Between 1335 and 1375 Giovanni and his brothers, including Filigno di Conte, bought for 170,000 florins of gold 170 plots of land mostly in the Mugello area. The same John and Filigno took care of increasing the properties in the city of their property, even if they invested a lot less money compared to land assets in the countryside. Between 1348 and 1373 they bought several houses and shops in the area between the Old Market and the Old Bridge. They lived right in the Market area, like their ancestors, and there they possessed, among other things, the tower of St. Thomas and a loggia. However, they decided to go and live elsewhere and to reserve the old buildings for business and commercial activities. In 1349 they bought the first nine parts of a "palagio" on Via Larga. In that same road the descendants of Bonagiunta had owned houses and land, sold just the year before. In 1361 Giovanni di Conte and his brothers bought the remaining eleven parts of the building, which in the 15th century would be transformed into the "old house" of the family. In 1375 the sons of Conte de 'Medici are also owners of six other adjacent houses.

In 1374 Filigno di Conte wrote the Book of Memories which is an important source of news about his family and his properties from the twelfth century onwards.

Giovanni di Bicci
Giovanni di Bicci (1360-1429) was a very rich man and, thanks to his benevolence, well loved by the citizens. Little is known about the initial part of his life, because a very modest and prudent man avoided to stand out on the political scene but dedicated himself only to increasing his patrimony that soon became very huge. Despite this confidentiality he was Prior in 1402, in 1408, in 1411 and finally in 1421 he was Gonfalonier of Justice (this would prove that he was never persecuted by the aristocratic government, which indeed tried to assimilate it).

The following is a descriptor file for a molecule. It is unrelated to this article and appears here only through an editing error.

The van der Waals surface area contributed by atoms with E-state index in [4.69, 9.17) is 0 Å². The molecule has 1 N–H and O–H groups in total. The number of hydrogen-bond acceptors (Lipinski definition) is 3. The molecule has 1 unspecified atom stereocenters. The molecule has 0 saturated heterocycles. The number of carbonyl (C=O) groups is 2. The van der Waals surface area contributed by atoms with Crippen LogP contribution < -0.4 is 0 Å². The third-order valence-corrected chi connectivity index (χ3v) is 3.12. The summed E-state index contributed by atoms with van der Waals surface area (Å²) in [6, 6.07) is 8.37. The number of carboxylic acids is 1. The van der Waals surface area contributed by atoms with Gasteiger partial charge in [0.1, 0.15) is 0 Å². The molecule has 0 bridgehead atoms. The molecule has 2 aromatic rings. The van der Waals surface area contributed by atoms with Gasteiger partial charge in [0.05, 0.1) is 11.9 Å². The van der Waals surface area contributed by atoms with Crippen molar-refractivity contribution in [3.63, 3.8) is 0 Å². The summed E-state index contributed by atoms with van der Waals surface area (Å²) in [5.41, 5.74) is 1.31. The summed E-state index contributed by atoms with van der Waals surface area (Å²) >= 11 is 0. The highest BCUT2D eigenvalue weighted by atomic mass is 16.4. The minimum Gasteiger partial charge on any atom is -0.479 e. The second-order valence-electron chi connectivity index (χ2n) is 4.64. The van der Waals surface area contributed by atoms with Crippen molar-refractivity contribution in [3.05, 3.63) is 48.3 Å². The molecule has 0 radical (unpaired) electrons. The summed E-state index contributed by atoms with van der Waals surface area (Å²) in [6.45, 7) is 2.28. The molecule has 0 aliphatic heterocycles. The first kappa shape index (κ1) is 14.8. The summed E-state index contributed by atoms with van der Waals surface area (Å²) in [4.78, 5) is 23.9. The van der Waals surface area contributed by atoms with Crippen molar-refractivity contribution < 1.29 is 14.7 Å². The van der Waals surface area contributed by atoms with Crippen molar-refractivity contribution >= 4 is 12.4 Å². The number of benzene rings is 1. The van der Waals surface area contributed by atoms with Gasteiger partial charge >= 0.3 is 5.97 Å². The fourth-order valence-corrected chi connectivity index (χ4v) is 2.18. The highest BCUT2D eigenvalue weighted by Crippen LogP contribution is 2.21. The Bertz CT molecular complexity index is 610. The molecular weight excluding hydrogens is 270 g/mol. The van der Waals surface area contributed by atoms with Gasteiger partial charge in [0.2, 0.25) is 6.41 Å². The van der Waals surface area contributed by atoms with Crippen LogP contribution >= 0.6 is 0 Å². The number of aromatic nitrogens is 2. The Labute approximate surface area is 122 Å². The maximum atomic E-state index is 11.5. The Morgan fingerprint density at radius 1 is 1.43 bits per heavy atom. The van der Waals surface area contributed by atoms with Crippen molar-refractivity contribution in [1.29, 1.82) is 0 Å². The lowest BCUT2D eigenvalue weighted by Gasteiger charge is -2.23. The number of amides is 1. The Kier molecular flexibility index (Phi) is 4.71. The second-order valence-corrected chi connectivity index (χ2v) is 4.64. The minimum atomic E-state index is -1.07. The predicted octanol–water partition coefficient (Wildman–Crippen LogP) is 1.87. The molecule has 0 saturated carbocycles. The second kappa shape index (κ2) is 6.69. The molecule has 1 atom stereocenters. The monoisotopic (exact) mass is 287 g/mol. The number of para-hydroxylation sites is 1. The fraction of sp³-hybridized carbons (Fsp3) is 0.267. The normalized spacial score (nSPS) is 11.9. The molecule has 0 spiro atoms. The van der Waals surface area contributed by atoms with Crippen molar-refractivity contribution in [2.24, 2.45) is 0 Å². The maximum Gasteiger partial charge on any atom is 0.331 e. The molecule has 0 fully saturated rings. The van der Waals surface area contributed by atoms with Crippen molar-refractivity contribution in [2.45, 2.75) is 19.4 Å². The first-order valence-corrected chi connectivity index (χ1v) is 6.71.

His solid wealth was born from his activity as a banker, through the creation of a network of business companies, which had a very important branch in Rome, where he contracted the income of the papal tenths, a very rich and prestigious market that gradually he managed to get rid of other competitors. Erroneously believed in the nineteenth century that Giovanni di Bicci supported the establishment of the land registry, a system of taxation that for the first time affected proportionately based on the income and possessions of individual families. A measure that struck the entire class of the wealthiest in Florence, but which raised the lower classes and small-medium entrepreneurs from an increasingly heavy taxation, following the numerous wars against the Visconti of Milan. This error was based on what was said by Giovanni Cavalcanti in his Florentine stories but in reality contradicted by the documents that demonstrate in an incontrovertible manner that the law of the land registry was proposed and defended and approved by Rinaldo degli Albizzi and Niccolò da Uzzano, the two highest exponents of the aristocratic party [4]. In reality it was not a matter of real hostility to the law itself, but to its implementing modalities, above all because the proceeds of the new taxation would be used to finance a useless war against Milan promoted by the oligarchs and to which Giovanni was firmly against it.

From his two sons, Cosimo and Lorenzo, the two main branches of the family were born, the one called "di Cafaggiolo" and that "Popolano". His fortune was inherited only by his eldest son, Cosimo, in order not to fragment the family patrimony, as was the custom of the time.

Cosimo the Elder

Cosimo (1389-1464) had an energetic character, in the sign of his father, although in substance very different. He had in fact a ruler's temperament that led him to be even more powerful and rich than the parent. In addition to his remarkable skills as a businessman, in addition to being a passionate man of culture and a great patron, he was above all one of the most important politicians of the Italian Quattrocento.